We had no idea the full value of Media Shuttle until COVID showed up. We were fortunate. It’s very hard to quantify to somebody, who’s not in our space or our business, why you need a product like Media Shuttle. Signiant allowed us to expand our services to external users since the whole creative staff, vendors, and partners could not be physically together in the same space, and with so much speed and efficiency, I cannot stress that enough. The speed with which we can get data into this environment, and have editors ready to edit — it’s invaluable.
Our usage of Media Shuttle is only growing, too. We have expanded a great deal since we started segregating quality of service to cloud storage. This component of the service makes fast, reliable access to content securely easier than we could have imagined, and without having to integrate a new technology stack or train the users on a new deployment. The interface is the same to the end user but the quality of service increases greatly.
WHAT WOULD YOUR COVID EXPERIENCE BE LIKE IF YOU HADN’T ALREADY HAD MEDIA SHUTTLE IN PLACE?
We would be scrambling to get something maybe more expensive. Maybe not as efficient. The reaction would have been, “The company will have to make decisions to survive. Everything that has to do with production will go ahead because you have to retain clients, you have to be able to meet the demands of your business.” Under the immense pressure and knowing the stakes, we would just be scrambling to find any solution to ensure that.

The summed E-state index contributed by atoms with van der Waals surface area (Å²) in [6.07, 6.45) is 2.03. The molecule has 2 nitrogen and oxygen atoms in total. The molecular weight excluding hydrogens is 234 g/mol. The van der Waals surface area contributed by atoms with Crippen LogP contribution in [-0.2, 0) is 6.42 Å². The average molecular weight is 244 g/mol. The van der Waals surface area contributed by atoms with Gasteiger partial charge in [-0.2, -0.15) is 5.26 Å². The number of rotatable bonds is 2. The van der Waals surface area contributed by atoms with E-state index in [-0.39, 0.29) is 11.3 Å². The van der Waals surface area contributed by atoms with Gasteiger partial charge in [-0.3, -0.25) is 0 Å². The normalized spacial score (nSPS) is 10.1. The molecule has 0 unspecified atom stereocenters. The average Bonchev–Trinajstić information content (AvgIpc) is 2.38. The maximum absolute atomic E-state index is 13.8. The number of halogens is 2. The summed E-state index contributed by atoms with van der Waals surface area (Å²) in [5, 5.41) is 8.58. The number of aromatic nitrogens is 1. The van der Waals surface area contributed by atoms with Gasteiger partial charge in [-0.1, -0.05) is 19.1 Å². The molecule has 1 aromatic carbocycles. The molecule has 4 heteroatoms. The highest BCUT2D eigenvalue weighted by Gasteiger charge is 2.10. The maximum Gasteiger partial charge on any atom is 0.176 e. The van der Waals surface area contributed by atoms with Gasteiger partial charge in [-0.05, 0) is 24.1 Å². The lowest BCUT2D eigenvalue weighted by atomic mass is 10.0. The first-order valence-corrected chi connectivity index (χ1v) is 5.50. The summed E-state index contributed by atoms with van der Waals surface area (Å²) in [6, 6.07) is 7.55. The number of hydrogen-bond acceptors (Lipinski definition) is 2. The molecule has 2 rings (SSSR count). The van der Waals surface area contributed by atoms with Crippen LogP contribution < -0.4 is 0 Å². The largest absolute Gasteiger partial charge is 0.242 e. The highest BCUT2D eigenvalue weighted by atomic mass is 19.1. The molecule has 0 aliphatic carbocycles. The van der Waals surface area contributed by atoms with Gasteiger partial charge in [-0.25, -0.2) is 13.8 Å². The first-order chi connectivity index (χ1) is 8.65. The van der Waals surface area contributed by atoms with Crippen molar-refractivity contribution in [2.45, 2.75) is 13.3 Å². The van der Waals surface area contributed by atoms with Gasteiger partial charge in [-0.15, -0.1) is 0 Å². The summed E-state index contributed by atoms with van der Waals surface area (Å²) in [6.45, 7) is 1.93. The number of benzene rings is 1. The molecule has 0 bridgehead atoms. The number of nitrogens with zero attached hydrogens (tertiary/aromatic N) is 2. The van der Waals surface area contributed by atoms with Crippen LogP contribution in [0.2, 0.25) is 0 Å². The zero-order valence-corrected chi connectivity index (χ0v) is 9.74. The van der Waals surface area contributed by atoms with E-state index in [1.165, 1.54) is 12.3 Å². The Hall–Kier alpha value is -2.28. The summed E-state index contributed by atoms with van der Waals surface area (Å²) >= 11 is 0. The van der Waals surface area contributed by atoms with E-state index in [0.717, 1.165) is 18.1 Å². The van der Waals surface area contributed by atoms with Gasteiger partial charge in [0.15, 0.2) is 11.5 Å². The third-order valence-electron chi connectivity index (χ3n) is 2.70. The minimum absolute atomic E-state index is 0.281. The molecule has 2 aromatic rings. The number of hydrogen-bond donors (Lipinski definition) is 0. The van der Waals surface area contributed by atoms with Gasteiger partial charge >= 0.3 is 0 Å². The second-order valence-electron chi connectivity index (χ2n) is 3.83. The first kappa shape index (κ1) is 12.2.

Then comes the question of where does that money come from, and the sacrifices. You might have to shrink your staff, You might have to meet the demands of other solutions that are out there, even if they’re less than ideal.
Media Shuttle and our company started as a proof of concept. We are way beyond proof of concept. This is an everyday tool, an everyday tool that I could not stress enough to my leadership — “without this, we’re not going to be able to do remote work”. That’s a professional opinion from 25 years of experience in this industry. There are technologies that we could adopt, but it will take more of a capital expenditure, initially.
Products like Media Shuttle make our company nimble. [We] can shift and rotate our workflows quickly and are able to meet the demands of what’s out there, when crisis happens.
That’s the kind of thing that keeps you competitive. That’s huge. That’s what keeps our industry moving forward. We don’t know what the next crisis will be, therefore reliance on tech partners that are willing to change with the times and develop solutions as the needs of the industry change is invaluable. I only see our deployment on Media Shuttle growing in scope.
This interview was edited and condensed for clarity.